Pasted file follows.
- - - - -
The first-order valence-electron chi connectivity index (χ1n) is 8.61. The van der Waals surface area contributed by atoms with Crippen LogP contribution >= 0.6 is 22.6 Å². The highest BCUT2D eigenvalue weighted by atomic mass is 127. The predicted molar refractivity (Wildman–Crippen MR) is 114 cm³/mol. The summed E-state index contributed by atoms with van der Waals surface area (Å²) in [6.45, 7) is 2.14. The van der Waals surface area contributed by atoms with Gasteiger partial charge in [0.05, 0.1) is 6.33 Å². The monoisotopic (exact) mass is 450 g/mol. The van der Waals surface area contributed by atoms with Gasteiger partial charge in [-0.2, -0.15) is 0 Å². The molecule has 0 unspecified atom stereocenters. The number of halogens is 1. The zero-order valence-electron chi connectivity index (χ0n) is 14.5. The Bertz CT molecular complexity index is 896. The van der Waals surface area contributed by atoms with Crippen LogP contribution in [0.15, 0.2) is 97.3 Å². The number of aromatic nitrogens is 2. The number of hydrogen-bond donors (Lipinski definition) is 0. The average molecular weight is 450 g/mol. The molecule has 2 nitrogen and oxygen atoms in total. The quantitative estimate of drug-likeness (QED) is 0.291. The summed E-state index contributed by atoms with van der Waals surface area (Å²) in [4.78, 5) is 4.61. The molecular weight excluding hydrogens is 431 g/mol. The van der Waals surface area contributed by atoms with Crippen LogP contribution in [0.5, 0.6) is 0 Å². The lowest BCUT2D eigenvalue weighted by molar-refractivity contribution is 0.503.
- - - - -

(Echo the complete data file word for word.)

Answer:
The first-order valence-electron chi connectivity index (χ1n) is 8.61. The van der Waals surface area contributed by atoms with Crippen LogP contribution >= 0.6 is 22.6 Å². The highest BCUT2D eigenvalue weighted by atomic mass is 127. The predicted molar refractivity (Wildman–Crippen MR) is 114 cm³/mol. The summed E-state index contributed by atoms with van der Waals surface area (Å²) in [6.45, 7) is 2.14. The van der Waals surface area contributed by atoms with Gasteiger partial charge in [0.05, 0.1) is 6.33 Å². The monoisotopic (exact) mass is 450 g/mol. The van der Waals surface area contributed by atoms with Gasteiger partial charge in [-0.2, -0.15) is 0 Å². The molecule has 0 unspecified atom stereocenters. The number of halogens is 1. The zero-order valence-electron chi connectivity index (χ0n) is 14.5. The Bertz CT molecular complexity index is 896. The van der Waals surface area contributed by atoms with Crippen LogP contribution in [0.15, 0.2) is 97.3 Å². The number of aromatic nitrogens is 2. The number of hydrogen-bond donors (Lipinski definition) is 0. The average molecular weight is 450 g/mol. The molecule has 2 nitrogen and oxygen atoms in total. The quantitative estimate of drug-likeness (QED) is 0.291. The summed E-state index contributed by atoms with van der Waals surface area (Å²) in [4.78, 5) is 4.61. The molecular weight excluding hydrogens is 431 g/mol. The van der Waals surface area contributed by atoms with Crippen LogP contribution in [0.5, 0.6) is 0 Å². The lowest BCUT2D eigenvalue weighted by molar-refractivity contribution is 0.503.